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Carnival says goodbye to Melbourne


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18 hours ago, Flickit said:

The TT-Line (Spirit of Tasmania ships) shifted operations from Station Pier to Geelong recently due to claimed Victorian Ports Corporation 'price gouging', plus there were some issues with the 1950's infrastructure at Station Pier... (When it was first announced back in 2020 I assumed the ports corporation was just pushing the Tassie ships out to make room for more cruise ships)

But the Port of Geelong is still under the Victorian Port Authority (Or "Ports Victoria") - it's the same state and same  government body. That's like saying "I hate Carnival. I am going to stop going on Princess and I am going to go on HAL instead". 

 

As other's have pointed out, there is clearly something else going on because the timelines are complete hogwash. For someone who had 'no warning' about this $3-4 increase per passenger, they sure acted quickly by cancelling Cunard Melbourne homeports for 23-24 way back in 2022, and then selling 2025/26 Princess Australia itineraries which exclude Melbourne two weeks before the changes were actually announced. Comparative to their income, where the price of a 5 day cruise on princess in 2023 is now the price of a 4 day cruise in 2025 (a 20% increase) this is a drop in the ocean.

 

Let's not forget that this is the same marketing people who sold us "The new and more expensive plus and premiere packages are better because we took away what is included from the basic fare".

 

Putting actual numbers into this. The site occupation fee per passenger is going up to $32.78AUD before GST and $36.06 after GST in Melbourne. Oh this was too expensive and let's go to Sydney. Well the Site occupation charge for passenger vessels at OPT and White bay cruise terminal is $36.64 before GST or $40.30 after GST. So...yeah that's a lot of savings for carnival...??? However it is probably cheaper at Brisbane as they try to court some business (price for cruise ships at BICT is listed as POA so I can't say for certain). 

 

Odds are, they tried to strongarm Ports Victoria into a sweetheart deal (probably threatening to go to Brisbane, and citing Brisbane's willingness to do non transparent POA deals for cruise ships) and the port authorities didn't fold. So they acted (as they are entitled to) and here we are. We will see how successful they are at filling their ships, given that Melbourne is still the second most populous city in Australia (and this is probably the hand that Ports Victoria tried to play) and they are just moving into an already crowded market. Meanwhile, I sincerely hope you enjoy your extra ships! Have another drink for us poor Melburnians stuck in the power plays 😛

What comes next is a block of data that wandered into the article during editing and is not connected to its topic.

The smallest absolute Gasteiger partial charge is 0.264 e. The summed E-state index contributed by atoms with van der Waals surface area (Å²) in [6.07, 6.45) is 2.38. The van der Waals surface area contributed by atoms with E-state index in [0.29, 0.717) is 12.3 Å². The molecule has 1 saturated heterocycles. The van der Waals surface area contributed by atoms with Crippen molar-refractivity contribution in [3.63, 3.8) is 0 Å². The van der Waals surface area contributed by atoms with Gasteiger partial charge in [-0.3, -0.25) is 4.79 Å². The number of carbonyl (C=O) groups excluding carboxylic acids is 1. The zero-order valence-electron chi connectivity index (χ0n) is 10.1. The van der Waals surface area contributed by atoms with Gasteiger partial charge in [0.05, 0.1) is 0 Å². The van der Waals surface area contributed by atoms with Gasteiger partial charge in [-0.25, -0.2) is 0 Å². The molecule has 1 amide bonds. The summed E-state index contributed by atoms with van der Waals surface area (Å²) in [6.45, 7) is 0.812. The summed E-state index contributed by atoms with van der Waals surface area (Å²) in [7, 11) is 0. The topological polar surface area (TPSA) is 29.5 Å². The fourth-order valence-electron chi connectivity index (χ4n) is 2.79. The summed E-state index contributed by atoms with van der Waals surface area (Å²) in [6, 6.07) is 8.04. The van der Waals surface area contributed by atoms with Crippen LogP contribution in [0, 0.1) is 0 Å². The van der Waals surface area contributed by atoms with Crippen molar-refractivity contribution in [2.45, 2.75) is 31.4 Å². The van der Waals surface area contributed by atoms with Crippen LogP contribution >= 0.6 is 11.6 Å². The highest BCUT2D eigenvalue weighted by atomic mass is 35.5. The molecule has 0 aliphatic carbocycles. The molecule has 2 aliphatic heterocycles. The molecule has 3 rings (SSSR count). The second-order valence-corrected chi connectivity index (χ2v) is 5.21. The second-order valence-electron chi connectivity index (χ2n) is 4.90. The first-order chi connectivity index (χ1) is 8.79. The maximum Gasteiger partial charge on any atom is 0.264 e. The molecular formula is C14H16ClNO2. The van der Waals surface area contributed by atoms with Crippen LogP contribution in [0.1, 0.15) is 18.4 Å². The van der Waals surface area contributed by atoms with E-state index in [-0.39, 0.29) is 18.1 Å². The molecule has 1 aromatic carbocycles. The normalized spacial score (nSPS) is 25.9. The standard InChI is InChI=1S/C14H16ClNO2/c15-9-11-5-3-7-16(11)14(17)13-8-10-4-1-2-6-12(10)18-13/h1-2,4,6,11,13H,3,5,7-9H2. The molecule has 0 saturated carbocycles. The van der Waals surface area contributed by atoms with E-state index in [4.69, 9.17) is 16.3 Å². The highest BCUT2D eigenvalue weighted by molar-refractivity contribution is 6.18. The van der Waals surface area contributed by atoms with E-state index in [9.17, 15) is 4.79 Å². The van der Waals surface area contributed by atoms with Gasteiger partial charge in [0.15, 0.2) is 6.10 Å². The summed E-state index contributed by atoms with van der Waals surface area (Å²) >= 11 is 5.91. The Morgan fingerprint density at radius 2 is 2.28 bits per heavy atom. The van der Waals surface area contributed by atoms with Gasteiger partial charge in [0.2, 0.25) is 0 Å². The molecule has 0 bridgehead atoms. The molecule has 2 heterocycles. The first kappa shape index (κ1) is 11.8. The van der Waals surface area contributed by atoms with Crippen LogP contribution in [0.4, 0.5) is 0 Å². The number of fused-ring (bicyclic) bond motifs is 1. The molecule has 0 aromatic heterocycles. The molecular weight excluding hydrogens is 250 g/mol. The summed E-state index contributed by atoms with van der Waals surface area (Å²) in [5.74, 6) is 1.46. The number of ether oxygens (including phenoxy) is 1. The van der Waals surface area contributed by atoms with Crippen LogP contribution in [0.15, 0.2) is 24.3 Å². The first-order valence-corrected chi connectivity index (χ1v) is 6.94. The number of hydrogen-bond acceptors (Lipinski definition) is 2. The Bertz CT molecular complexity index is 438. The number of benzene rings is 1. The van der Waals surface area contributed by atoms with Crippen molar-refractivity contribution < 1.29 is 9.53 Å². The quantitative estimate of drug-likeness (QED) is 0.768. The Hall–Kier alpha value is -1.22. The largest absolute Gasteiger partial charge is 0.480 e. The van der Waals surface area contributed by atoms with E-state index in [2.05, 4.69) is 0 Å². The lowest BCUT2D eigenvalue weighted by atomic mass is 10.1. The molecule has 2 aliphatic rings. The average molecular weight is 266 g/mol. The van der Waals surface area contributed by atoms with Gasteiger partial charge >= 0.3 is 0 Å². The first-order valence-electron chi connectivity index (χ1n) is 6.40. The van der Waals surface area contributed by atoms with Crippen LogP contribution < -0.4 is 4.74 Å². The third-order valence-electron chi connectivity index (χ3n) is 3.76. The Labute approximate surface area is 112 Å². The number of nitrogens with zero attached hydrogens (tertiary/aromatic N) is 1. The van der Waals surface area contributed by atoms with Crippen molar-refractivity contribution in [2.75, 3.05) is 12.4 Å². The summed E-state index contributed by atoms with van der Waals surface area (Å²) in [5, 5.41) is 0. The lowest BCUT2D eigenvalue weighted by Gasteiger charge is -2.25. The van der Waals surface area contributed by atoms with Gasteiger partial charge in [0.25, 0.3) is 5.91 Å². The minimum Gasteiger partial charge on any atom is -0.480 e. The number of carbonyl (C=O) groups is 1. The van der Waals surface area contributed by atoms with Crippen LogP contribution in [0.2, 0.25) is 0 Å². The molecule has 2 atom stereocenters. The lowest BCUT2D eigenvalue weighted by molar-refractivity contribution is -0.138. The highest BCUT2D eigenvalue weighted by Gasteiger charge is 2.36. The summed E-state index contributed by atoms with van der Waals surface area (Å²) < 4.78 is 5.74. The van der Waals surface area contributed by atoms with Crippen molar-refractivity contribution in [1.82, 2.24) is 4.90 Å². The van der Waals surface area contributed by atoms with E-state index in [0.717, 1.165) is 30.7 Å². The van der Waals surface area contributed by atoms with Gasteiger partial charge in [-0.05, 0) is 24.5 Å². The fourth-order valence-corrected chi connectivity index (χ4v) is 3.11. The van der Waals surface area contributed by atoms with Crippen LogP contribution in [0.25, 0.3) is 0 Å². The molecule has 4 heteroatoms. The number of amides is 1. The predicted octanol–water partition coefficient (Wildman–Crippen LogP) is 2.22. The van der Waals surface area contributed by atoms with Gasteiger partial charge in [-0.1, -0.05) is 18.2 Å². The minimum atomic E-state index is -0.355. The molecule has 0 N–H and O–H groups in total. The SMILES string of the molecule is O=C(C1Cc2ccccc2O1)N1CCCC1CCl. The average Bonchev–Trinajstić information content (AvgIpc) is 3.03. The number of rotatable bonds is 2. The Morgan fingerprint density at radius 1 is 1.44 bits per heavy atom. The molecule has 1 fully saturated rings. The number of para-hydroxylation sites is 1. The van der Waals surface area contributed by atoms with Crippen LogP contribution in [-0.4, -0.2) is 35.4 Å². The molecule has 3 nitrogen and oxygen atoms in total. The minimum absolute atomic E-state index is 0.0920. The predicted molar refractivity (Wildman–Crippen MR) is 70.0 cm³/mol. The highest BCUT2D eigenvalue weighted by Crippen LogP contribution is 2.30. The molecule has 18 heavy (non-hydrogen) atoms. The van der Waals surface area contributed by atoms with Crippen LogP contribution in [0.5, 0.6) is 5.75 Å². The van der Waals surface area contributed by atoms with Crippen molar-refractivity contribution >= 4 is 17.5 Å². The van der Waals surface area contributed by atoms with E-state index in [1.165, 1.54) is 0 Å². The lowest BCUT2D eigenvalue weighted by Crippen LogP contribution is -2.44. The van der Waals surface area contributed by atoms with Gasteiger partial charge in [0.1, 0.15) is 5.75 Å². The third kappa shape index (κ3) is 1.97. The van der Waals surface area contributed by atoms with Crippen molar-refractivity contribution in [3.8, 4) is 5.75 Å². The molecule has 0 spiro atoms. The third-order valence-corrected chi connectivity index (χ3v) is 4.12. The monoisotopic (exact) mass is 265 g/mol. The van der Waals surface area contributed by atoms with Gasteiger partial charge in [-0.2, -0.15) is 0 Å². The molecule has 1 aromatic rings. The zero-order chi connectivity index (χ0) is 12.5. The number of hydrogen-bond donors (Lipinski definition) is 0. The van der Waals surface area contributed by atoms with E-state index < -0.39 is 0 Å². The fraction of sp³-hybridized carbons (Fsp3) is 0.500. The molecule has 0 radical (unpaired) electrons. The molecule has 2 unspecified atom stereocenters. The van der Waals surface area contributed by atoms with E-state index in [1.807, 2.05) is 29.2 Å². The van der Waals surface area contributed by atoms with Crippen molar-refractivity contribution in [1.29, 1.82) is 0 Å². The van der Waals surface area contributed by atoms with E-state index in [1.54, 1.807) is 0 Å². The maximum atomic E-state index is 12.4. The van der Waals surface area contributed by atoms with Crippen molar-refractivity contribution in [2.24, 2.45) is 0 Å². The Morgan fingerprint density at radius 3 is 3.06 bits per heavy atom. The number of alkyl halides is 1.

Edited by fixi
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As someone who has to fly for pretty well every cruise, I can say I am not disappointed that Melbourne is becoming less used by cruise lines. Having flown enough times into Melbourne to catch a cruise I would willingly go to any other Australian port instead these days given the option.

 

Each to their own.

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What's the cost of a flight from Melbourne to Sydney etc and how long does it take?  We're very used to  having to fly for 5 hours and spend $$$ including at least one nights accommodation in order to take the majority of cruises.  Very few cruises begin and / or end in Fremantle.  For all those claiming they'll shift allegiances as a result of this decision by Carnival, I think that's a shame as you're shutting out a large section of the market but, obviously, it's your choice.  I'm sure they'll be many others who will fill your place and the Line will not even register your protest.  

 

Just saying..............

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21 minutes ago, Bubbeh said:

What's the cost of a flight from Melbourne to Sydney etc and how long does it take?  We're very used to  having to fly for 5 hours and spend $$$ including at least one nights accommodation in order to take the majority of cruises.  Very few cruises begin and / or end in Fremantle.  For all those claiming they'll shift allegiances as a result of this decision by Carnival, I think that's a shame as you're shutting out a large section of the market but, obviously, it's your choice.  I'm sure they'll be many others who will fill your place and the Line will not even register your protest.  

 

Just saying..............

The flight from Melbourne is roughly 90 minutes and costs vary from $129 to over $300 one way.

 

Most of our cruises have been from Sydney - only two from Melbourne and one from Brisbane, We had one booked from Fremantle but Covid put paid to that. We're usually quite happy to fly and have a couple of days in Sydney prior to sailing. I must admit though, it was good to be able to sail from our home city without having to spend money on flights, car parking at the airport and accommodation. We have been fortunate that with both Melbourne cruises, family have dropped us off right outside the terminal and picked us up. We haven't had to line up or stand out in the rain and cold as others have done.

 

That said, it is disappointing for Melbourne that Carnival have made this decision.